While Marvel’s strict adherence to a 13 episode season has proven to be a double-edged sword, Luke Cage handles its 13 episodes expertly. The events of Luke Cage’s first season and The Defenders naturally spill over into the second season creating some epic developmental arcs for the show’s superb supporting cast. While Daredevil, Iron Fist and Jessica Jones struggled to make their supporting cast develop, Luke Cage is filled with compelling characters some even more so than Luke himself.
Simone Missick’s portrayal of Misty Knight is a highlight that deserves every minute she graces the screen. Even at her lowest point, Misty is confident in her skillset and is adamant about her abilities. Even before getting that handy upgrade from Rand Industries, Misty shows that she’s very bit the badass that Luke is.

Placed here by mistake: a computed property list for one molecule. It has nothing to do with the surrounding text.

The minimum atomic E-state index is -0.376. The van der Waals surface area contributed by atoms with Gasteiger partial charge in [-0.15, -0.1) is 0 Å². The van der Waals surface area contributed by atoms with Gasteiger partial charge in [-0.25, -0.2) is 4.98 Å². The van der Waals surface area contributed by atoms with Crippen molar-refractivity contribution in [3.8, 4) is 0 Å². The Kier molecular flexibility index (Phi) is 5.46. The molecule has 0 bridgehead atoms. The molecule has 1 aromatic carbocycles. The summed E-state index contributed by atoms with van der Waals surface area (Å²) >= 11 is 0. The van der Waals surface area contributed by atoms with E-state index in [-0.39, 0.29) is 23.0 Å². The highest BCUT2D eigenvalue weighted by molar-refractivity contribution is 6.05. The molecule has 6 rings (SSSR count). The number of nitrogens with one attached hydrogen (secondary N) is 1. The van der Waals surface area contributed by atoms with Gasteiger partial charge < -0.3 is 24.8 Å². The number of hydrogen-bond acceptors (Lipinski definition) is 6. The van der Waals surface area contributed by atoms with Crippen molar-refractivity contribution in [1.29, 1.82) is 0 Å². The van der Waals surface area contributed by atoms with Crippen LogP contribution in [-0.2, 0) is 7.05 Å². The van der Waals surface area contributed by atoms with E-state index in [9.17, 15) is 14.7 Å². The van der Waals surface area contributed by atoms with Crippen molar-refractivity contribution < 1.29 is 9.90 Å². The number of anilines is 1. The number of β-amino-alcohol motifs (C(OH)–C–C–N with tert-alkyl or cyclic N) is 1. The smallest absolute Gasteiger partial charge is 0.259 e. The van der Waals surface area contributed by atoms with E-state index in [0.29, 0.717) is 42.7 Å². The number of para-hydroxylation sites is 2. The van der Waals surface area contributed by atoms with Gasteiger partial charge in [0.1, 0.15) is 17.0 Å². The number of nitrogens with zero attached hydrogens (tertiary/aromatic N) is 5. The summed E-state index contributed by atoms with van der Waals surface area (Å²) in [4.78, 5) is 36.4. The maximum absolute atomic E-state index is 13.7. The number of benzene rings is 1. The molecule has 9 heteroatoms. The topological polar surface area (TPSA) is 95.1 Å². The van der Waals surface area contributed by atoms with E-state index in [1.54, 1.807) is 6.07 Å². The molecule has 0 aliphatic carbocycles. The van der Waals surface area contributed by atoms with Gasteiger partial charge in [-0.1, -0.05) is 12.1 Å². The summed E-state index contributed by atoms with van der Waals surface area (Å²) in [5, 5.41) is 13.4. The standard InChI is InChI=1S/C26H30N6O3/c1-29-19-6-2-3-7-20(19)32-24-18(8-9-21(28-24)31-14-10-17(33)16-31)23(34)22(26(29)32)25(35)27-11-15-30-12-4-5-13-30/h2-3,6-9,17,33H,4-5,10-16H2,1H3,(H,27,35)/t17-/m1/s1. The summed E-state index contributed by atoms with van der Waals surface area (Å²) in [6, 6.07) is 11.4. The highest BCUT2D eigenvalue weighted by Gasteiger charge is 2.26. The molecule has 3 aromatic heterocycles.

Luke Cage features two excellent villains engaged in a battle for Harlem, forever tied to one another due to their familial bond. Alfre Woodard steals the show as councilwoman-turned-gunrunner Mariah Dillard. After the death of her cousin Cornell “Cottonmouth” Stokes, Mariah finds herself trying to get out of the gun business. Thanks to some impulsive moves by her partner and lover, Shades, she finds herself even deeper in the underworld.
The show introduces Mustafa Shakir as John “Bushmaster” McIver, named after the rum his grandfather created alongside Mariah and Cornell’s family. Bushmaster is the ultimate chaotic neutral, using any means to bring the Stokes family to their knees while maintaining his jovial demeanor with his family and loved ones. Luke Cage truly shows the nuance in each character. Bushmaster has far and away the best fight sequences in the Marvel Netflix universe. Bushmaster’s fluid and brutal fighting style looks leaps and bounds better than Iron Fist, a master of several styles of martial arts.